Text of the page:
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A Submillimeter Galaxy Illuminating its Circumgalactic Medium: Lyα Scattering in a Cold, Clumpy Outflow

Geach, J.E.; Bower, R.G.; Alexander, D.M.; Blain, A.W.; Bremer, M.N.; Chapin, E.L.; Chapman, S.C.; Clements, D.L.; Coppin, K.E.K.; Dunlop, J.S.; Farrah, D.; Jenness, T.; Koprowski, M.P.; Micha\lowski, M.J.; Robson, E.I.; Scott, D.; Smith, D.J.B.; Spaans, M.; Swinbank, A.M.; van der Werf, P.

A Submillimeter Galaxy Illuminating its Circumgalactic Medium: Lyα Scattering in a Cold, Clumpy Outflow Thumbnail


J.E. Geach

R.G. Bower

A.W. Blain

M.N. Bremer

E.L. Chapin

S.C. Chapman

D.L. Clements

K.E.K. Coppin

J.S. Dunlop

D. Farrah

T. Jenness

M.P. Koprowski

M.J. Micha\lowski

E.I. Robson

D. Scott

D.J.B. Smith

M. Spaans

A.M. Swinbank

P. van der Werf


We report the detection at 850 μm of the central source in SSA22-LAB1, the archetypal "Lyman-α Blob" (LAB), a 100 kpc scale radio-quiet emission-line nebula at z = 3.1. The flux density of the source, S 850 = 4.6 ± 1.1 mJy, implies the presence of a galaxy or group of galaxies with a total luminosity of L IR ≈ 1012 L ☉. The position of an active source at the center of a ~50 kpc radius ring of linearly polarized Lyα emission detected by Hayes et al. suggests that the central source is leaking Lyα photons preferentially in the plane of the sky, which undergo scattering in H I clouds at a large galactocentric radius. The Lyα morphology around the submillimeter detection is reminiscent of a biconical outflow, and the average Lyα line profiles of the two "lobes" are dominated by a red peak, which is expected for a resonant line emerging from a medium with a bulk velocity gradient that is outflowing relative to the line center. Taken together, these observations provide compelling evidence that the central active galaxy (or galaxies) is responsible for a large fraction of the extended Lyα emission and morphology. Less clear is the history of the cold gas in the circumgalactic medium being traced by Lyα: is it mainly pristine material accreting into the halo that has not yet been processed through an interstellar medium (ISM), now being blown back as it encounters an outflow, or does it mainly comprise gas that has been swept-up within the ISM and expelled from the galaxy?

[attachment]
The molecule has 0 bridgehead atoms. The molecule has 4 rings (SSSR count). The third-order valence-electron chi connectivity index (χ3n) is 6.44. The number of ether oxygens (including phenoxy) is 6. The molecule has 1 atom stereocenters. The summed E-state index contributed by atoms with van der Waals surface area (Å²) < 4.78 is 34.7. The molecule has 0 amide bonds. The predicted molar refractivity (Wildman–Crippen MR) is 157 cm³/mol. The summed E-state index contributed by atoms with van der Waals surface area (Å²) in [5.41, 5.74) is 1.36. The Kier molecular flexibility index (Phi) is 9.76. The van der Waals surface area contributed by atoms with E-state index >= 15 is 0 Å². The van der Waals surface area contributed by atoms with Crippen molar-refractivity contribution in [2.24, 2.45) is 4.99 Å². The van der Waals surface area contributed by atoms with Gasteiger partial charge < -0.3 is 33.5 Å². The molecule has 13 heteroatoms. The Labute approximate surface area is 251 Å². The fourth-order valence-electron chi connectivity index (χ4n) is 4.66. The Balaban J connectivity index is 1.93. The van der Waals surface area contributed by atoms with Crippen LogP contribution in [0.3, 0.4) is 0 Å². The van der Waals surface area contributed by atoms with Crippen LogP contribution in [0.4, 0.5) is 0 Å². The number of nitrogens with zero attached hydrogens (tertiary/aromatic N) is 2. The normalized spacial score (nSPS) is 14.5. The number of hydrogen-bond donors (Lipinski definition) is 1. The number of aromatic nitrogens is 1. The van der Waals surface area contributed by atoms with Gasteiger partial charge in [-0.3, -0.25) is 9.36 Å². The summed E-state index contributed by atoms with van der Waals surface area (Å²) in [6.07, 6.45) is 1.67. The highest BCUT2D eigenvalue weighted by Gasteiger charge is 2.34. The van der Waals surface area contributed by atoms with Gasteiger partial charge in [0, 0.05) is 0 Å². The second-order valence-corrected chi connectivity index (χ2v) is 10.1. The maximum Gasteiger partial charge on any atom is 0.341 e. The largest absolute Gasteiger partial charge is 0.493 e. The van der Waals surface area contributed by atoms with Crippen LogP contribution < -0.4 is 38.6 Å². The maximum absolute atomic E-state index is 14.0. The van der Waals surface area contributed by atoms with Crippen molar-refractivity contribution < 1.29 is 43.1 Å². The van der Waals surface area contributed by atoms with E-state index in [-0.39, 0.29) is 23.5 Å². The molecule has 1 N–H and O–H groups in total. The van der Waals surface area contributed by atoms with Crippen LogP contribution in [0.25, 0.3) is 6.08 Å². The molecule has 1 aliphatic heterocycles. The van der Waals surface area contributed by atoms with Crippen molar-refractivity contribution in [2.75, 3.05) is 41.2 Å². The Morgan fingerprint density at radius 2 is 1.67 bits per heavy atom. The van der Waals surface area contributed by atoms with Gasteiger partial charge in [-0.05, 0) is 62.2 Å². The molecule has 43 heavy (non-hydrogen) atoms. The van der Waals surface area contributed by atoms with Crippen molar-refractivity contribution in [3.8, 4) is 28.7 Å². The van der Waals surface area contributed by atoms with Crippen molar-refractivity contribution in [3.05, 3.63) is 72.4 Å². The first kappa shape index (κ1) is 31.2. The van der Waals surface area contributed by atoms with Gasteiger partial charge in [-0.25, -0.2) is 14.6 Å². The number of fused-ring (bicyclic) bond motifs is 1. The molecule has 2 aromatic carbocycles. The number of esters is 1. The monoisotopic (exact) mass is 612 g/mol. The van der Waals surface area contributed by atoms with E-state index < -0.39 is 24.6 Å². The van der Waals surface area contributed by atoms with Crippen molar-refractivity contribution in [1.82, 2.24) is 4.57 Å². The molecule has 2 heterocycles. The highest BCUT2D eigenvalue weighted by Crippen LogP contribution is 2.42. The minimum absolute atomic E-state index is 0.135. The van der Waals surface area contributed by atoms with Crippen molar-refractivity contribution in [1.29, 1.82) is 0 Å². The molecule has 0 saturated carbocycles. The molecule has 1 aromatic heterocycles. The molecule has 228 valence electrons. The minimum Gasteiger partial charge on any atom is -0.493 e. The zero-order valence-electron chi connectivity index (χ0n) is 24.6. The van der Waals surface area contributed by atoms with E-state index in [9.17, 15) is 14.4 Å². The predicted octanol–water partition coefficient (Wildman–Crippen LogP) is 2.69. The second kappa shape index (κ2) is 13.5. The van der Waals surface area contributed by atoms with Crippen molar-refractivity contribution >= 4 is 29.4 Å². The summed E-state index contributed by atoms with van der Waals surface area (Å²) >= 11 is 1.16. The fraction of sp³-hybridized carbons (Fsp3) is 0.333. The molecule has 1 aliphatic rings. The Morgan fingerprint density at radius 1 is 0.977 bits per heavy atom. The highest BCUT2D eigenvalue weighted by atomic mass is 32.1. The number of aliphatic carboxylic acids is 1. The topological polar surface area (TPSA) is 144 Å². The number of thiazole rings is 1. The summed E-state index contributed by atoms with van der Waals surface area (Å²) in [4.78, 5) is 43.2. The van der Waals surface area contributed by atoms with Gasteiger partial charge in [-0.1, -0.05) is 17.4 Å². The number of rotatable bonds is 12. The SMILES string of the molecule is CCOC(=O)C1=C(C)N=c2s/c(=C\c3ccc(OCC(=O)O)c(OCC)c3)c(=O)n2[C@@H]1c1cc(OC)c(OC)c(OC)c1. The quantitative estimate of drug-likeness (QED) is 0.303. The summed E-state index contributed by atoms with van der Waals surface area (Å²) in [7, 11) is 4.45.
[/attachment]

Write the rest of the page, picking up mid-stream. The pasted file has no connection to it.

Journal Article Type Article
Acceptance Date Jul 21, 2014
Publication Date Sep 20, 2014
Deposit Date May 15, 2015
Publicly Available Date May 21, 2015
Journal Astrophysical Journal
Print ISSN 0004-637X
Electronic ISSN 1538-4357
Publisher American Astronomical Society
Peer Reviewed Peer Reviewed
Volume 793
Issue 1
Article Number 22
Keywords Galaxies: active, Galaxies: formation, Galaxies: high-redshift.
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Published Journal Article (684 Kb)

Copyright Statement
© 2014. The American Astronomical Society. All rights reserved.

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